Horizon Europe is the EU’s key funding programme for research and innovation. Read more about the Horizon Europe programme here.
This call aims to develop and harmonise methodologies for assessing digital health technologies in order to facilitate assessment of their added value at individual, health system and society levels.
This topic aims at addressing digital transition challenges through supporting activities that are enabling or contributing to one or several expected impacts of destination 6 “Maintaining an innovative, sustainable and globally competitive health industry”.
More specifically, this topic aims at supporting activities that are contributing to the following impact area: “High quality digital services for all”.
To that end, proposals under this topic should aim to deliver results that are directed towards and contributing to all of the following expected outcomes:
Digital health technologies have been driving a revolution in health and care ranging from general use of computers to algorithms designed to assist radiologists and radiotherapists in detecting and treating diseases, from robotic surgery to artificial intelligence, machine learning, computer aided decision models, and from mobile apps helping patients to self-manage their disease to electronic health records.
Digital health technologies are expected to further contribute to better people-centred health and care systems and have the vast potential to improve our ability to accurately prevent, diagnose and treat diseases.
However, assessing the added value and health benefits for patients and society pose a number of challenges in particular of methodological and technical nature. Best practice for common approaches in methodology for digital health are lacking, especially in the digital health tools that include artificial intelligence algorithms. A framework for the assessment of the digital transformation of health services and its impact is vital to generate the evidence required for decision-making on stimulating, using and/or funding digital health strategies at various levels in the health and care systems.
The Expert Panel on effective ways of investing in Health (EXPH) recommended in its report ‘Assessing the impact of digital transformation of health services’, further investment in the development of assessment methodologies and in a European repository for evaluation methods and evidence of digital health services.
To date, such assessment frameworks are relatively scarce, especially those addressing the transformative aspects of healthcare delivery on the organisational and operational level.
The proposals are expected to develop and harmonise methodologies for assessing digital health technologies (including mhealth apps and telehealth, as well as Artificial Intelligence powered health technologies) in order to facilitate assessment of their added value at individual, health system and society levels and facilitate the cross-border deployment of digital health services within the EU. Existing Health Technology Assessment (HTA) methodology is well developed for health technologies such as medicinal products, but also for some categories of medical devices; however digitalisation raises new methodological challenges to the standardisation of assessment criteria such as privacy, cybersecurity, data storage and handling, interoperability, usability etc. Also including aspects like learning curves, iterative development of innovations, variability between settings, determining optimal timing of evaluations in the development process (maturity) are not yet solved.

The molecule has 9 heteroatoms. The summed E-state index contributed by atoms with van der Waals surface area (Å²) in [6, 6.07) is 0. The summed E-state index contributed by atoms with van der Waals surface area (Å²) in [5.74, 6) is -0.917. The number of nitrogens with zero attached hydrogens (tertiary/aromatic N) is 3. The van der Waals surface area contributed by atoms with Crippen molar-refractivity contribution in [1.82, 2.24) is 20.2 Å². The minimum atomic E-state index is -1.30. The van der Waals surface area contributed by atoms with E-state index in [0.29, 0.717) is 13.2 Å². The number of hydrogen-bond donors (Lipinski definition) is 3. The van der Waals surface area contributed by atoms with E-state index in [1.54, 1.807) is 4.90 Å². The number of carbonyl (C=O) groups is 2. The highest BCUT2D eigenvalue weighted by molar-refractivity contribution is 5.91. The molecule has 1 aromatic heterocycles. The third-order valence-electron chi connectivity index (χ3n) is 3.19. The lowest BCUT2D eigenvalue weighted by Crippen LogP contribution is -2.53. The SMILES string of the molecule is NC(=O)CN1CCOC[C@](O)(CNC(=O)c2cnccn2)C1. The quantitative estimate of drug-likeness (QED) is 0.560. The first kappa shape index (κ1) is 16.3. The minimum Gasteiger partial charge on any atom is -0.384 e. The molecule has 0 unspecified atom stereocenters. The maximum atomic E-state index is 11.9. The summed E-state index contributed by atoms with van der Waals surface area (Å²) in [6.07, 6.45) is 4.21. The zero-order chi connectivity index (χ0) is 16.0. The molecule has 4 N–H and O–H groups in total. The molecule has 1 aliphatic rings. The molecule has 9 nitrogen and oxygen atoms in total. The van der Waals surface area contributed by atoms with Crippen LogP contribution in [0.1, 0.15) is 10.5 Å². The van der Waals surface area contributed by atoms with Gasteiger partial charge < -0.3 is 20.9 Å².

Proposals are expected to build on existing frameworks such as (but not restricted to) ‘Model for Assessment of Telemedicine’ (MAST framework – Kidholm et al., 2012) and the results of previous EU-funded projects in particular (but not restricted to) COMED, project that already identified HTA challenges of telehealth and mhealth, and mHealth hub.
Proposals should consider involving the JRC to take advantage of its expertise on assessment frameworks of innovative health technologies and its activities at the interface between research and regulatory aspects and/or in translating assessment results into best practice recommendations anchored in EU policies. In that respect, the JRC is open to collaborate with any successful proposal after its approval.
The proposals should address all of the following activities:
Applicants envisaging to include clinical studies should provide details of their clinical studies in the dedicated annex using the template provided in the submission system. See definition of clinical studies in the introduction to this work programme part.
To be eligible for funding, applicants must be established in one of the following countries:
See the full list in the General Annexes.
Unless otherwise provided for in the specific call conditions, only legal entities forming a consortium are eligible to participate in actions provided that the consortium includes, as beneficiaries, three legal entities independent from each other and each established in a different country as follows:
The total indicative budget for the topic is EUR 15.00 million.
The Commission estimates that an EU contribution of between EUR 7.00 and 8.00 million would allow these outcomes to be addressed appropriately.